Mathematical Structures: Distributive lattices

# Distributive lattices

http://mathcs.chapman.edu/structuresold/files/Distributive_lattices.pdf
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\begin{document}
\textbf{\Large Distributive lattices}

\abbreviation{DLat}
\begin{definition}
A \emph{distributive lattice} is a lattice $\mathbf{L}=\langle L,\vee ,\wedge\rangle$ such that

$\wedge$ distributes over $\vee$:  $x\wedge (y\vee z) = (x\wedge y) \vee (x\wedge z)$
\end{definition}

\begin{definition}
A \emph{distributive lattice} is a lattice $\mathbf{L}=\langle L,\vee ,\wedge\rangle$ such that

$\vee$ distributes over $\wedge$:  $x\vee (y\wedge z) = (x\vee y) \wedge (x\vee z)$
\end{definition}

\begin{definition}
A \emph{distributive lattice} is a lattice $\mathbf{L}=\langle L,\vee ,\wedge \rangle$ such that

$(x\wedge y) \vee (x\wedge z) \vee (y\wedge z) = (x\vee y) \wedge (x\vee z) \wedge (y\vee z)$
\end{definition}

\begin{definition}
A \emph{distributive lattice} is a lattice $\mathbf{L}=\left\langle L,\vee ,\wedge \right\rangle$ such that $\mathbf{L}$ has no sublattice isomorphic
to the diamond $\mathbf{M}_{3}$ or the pentagon $\mathbf{N}_{5}$
\end{definition}

\begin{morphisms}
Let $\mathbf{L}$ and $\mathbf{M}$ be distributive lattices. A morphism from $\mathbf{L}$ to $\mathbf{M}$ is a function $h:L\rightarrow M$ that is a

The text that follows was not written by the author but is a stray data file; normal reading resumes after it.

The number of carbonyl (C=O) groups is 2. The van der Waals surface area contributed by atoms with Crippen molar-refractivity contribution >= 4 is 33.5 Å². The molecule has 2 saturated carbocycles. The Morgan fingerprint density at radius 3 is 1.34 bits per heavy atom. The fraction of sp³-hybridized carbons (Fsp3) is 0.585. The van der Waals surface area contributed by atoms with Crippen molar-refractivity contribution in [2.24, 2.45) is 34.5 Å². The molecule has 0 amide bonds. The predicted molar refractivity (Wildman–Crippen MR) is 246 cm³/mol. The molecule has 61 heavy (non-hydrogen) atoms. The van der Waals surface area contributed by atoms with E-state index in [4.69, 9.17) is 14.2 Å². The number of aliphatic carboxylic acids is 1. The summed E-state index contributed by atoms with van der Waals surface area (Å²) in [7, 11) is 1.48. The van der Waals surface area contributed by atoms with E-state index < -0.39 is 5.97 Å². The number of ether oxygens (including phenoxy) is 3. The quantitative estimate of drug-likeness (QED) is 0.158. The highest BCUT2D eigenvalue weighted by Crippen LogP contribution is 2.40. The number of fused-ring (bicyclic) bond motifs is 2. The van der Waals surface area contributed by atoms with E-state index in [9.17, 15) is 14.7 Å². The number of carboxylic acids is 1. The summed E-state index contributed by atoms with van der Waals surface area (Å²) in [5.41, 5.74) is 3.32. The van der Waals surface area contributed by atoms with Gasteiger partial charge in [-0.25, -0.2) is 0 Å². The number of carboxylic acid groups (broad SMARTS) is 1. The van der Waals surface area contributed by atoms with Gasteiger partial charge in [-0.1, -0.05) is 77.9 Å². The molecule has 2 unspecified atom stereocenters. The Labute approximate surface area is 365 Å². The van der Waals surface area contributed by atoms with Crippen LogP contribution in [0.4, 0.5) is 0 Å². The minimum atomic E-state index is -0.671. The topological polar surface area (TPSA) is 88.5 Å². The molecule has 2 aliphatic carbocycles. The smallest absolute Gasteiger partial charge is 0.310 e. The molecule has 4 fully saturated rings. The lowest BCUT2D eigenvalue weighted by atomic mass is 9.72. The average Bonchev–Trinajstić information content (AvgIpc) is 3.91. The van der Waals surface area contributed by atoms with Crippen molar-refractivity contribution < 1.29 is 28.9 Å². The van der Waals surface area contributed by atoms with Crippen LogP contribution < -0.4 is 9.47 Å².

homomorphism:

$h(x\vee y)=h(x)\vee h(y)$, $h(x\wedge y)=h(x)\wedge h(y)$
\end{morphisms}

\begin{basic_results}
\end{basic_results}

\begin{examples}
\begin{example}
$\left\langle P(S),\cup ,\cap ,\subseteq \right\rangle$, the collection of
subsets of a sets $S$, ordered by inclusion.
\end{example}
\end{examples}

\begin{table}[h]
\begin{properties} (\href{http://math.chapman.edu/cgi-bin/structures?Properties}{description})

\begin{tabular}{|ll|}\hline
Classtype & variety\\\hline
Equational theory & decidable\\\hline
Quasiequational theory & decidable\\\hline
First-order theory & undecidable\\\hline
Congruence distributive & yes\\\hline
Congruence modular & yes\\\hline
Congruence n-permutable & no\\\hline
Congruence regular & no\\\hline
Congruence uniform & no\\\hline
Congruence extension property & yes\\\hline
Definable principal congruences & no\\\hline
Equationally def. pr. cong. & yes, $\begin{array}{c}\langle c,d\rangle\in \text{Cg}(a,b)\iff \\ (a\wedge b)\wedge c=(a\wedge b)\wedge d\\ (a\vee b)\vee c=(a\vee b)\vee d\end{array}$\\\hline
Amalgamation property & yes\\\hline
Strong amalgamation property & no\\\hline
Epimorphisms are surjective & no\\\hline
Locally finite & yes\\\hline
Residual size & 2\\\hline
\end{tabular}
\end{properties}
\end{table}
\begin{finite_members} $f(n)=$ number of members of size $n$.

$\begin{array}{lr} f(1)= &1\\ f(2)= &1\\ f(3)= &1\\ f(4)= &2\\ f(5)= &3\\ f(6)= &5\\ f(7)= &8\\ f(8)= &15\\ f(9)= &26\\ f(10)= &47\\ f(11)= &82\\ f(12)= &151\\ f(13)= &269\\ f(14)= &494\\ f(15)= &891\\ f(16)= &1639\\ f(17)= &2978\\ f(18)= &5483\\ f(19)= &10006\\ f(20)= &18428\\ \end{array}$

Values known up to size 49 \cite{ErneHeitigReinhold2002}
\end{finite_members}
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\begin{subclasses}\

\href{One-element_algebras.pdf}{One-element algebras}

\href{Bounded_distributive_lattices.pdf}{Bounded distributive lattices}

\href{Complete_distributive_lattices.pdf}{Complete distributive lattices}

\end{subclasses}
\begin{superclasses}\

\href{Modular_lattices.pdf}{Modular lattices}

\href{Semidistributive_lattices.pdf}{Semidistributive lattices}

\end{superclasses}

\begin{thebibliography}{10}

\bibitem{ErneHeitigReinhold2002}
M. Ern\'e, J. Heitzig, J. Reinhold,
\emph{On the number of distributive lattices},
Electronic J. Combinatorics 9 (2002), no. 1, Research Paper 24, 23 pp.

\end{thebibliography}

\end{document}
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